THE VETERINARY MEDICAL BOARD
JOINT LEGISLATIVE SUNSET
REVIEW COMMITTEE REPORT TO THE CALIFORNIA
Board Overview, Issues, Findings
Joint Legislative Sunset Review Committee
JOINT LEGISLATIVE SUNSET REVIEW COMMITTEE
Senator Leroy Greene
Senate Members Assembly Members
Senator Maurice Johannessen Assemblymember Susan Davis (VC)
Senator Richard Polanco Assemblymember Elaine Alquist
Assemblymember Bill Campbell
Staff Assistance Provided By:
Senate Business and Professions Committee
Senate Business and Professions Committee
Senate Business and Professions Committee
Legislative Analyst Office
TABLE OF CONTENTS
1. Overview of the Current Regulatory Program . . . . . . . . . . . . . . . . 1
2. Issues and Final Recommendations . . . . . . . . . . . . . . . . . . . . . . . . . 11
OVERVIEW OF THE CURRENT REGULATORY PROGRAM
BACKGROUND AND DESCRIPTION OF THE BOARD
The Veterinary Medical Board (VMB) was created by the California
Legislature in 1893. Since its creation 103 years ago, the VMB has been a
licensing program. The practice of veterinary medicine is regulated by
licensure in all states and territories of the United States as well as in all
provinces of Canada. Once regulated in these jurisdictions, veterinary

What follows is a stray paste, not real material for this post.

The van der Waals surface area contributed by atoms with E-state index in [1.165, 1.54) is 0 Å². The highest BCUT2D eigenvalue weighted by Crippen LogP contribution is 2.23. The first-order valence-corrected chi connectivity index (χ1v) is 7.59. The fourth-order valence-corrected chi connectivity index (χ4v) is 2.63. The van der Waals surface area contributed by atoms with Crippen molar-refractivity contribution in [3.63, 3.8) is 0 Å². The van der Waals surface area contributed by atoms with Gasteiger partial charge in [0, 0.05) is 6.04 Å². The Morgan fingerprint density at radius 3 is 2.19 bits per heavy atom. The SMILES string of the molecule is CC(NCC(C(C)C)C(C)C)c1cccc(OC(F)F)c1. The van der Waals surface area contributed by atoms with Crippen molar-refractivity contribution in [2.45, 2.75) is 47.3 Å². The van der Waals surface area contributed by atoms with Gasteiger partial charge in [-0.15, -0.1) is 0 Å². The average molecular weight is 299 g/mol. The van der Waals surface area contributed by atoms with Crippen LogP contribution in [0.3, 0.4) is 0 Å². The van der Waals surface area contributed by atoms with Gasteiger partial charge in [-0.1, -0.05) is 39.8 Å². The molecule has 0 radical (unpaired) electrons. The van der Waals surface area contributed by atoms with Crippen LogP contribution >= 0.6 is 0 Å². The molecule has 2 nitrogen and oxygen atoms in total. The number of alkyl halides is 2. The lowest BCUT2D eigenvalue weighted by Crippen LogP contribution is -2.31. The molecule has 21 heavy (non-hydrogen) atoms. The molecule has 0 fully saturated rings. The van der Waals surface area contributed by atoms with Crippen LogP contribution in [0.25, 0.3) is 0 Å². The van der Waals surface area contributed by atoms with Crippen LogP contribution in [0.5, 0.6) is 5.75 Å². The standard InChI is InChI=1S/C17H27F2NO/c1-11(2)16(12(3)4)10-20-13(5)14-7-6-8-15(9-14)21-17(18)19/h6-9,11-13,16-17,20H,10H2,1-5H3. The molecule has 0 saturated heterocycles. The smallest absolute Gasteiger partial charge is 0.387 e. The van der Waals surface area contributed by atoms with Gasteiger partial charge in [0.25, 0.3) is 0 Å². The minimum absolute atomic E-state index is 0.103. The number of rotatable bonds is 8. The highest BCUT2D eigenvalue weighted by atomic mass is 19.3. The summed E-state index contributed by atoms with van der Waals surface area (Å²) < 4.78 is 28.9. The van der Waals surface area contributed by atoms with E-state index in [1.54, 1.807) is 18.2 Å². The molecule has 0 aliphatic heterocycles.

medicine has not been deregulated.
The VMB regulates veterinarians, registered veterinary technicians, and
veterinary facilities. Veterinarians currently use the title of Doctor of
Veterinary Medicine (DVM) or Veterinary Medical Doctor (VMD) depending
on the school from which they graduate, and veterinary technicians use the
title of Registered Veterinary Technician (RVT).
The VMB regulates veterinarians by licensure, certifies (registers) veterinary
technicians, and registers veterinary facilities.
GENERAL HISTORICAL NOTES
In the first half of this century, the VMB concentrated its efforts toward
developing a veterinary licensing program. In 1973 the VMB hired a full-
time executive officer and began directing more efforts toward enforcement
In 1979 the VMB established the nation’s first facility registration program
to assure sanitary conditions, proper storage and dispensing of
pharmaceuticals, and prevention of disease transmission at veterinary
In 1984 the VMB enacted one of the profession’s first alcohol and drug abuse
diversion evaluation programs. In 1989 the VMB also established the
nation’s first citation and fine program for the veterinary profession. This
allowed the VMB to pursue action against unlicensed activity as well as
provide an additional mechanism for disciplining minor violations.
COMPOSITION OF THE BOARD
The VMB is composed of six (6) members of which two (2) are public members
and four (4) are licensed veterinarians. The four veterinarians are appointed
by the Governor. One public member is appointed by the Senate Rules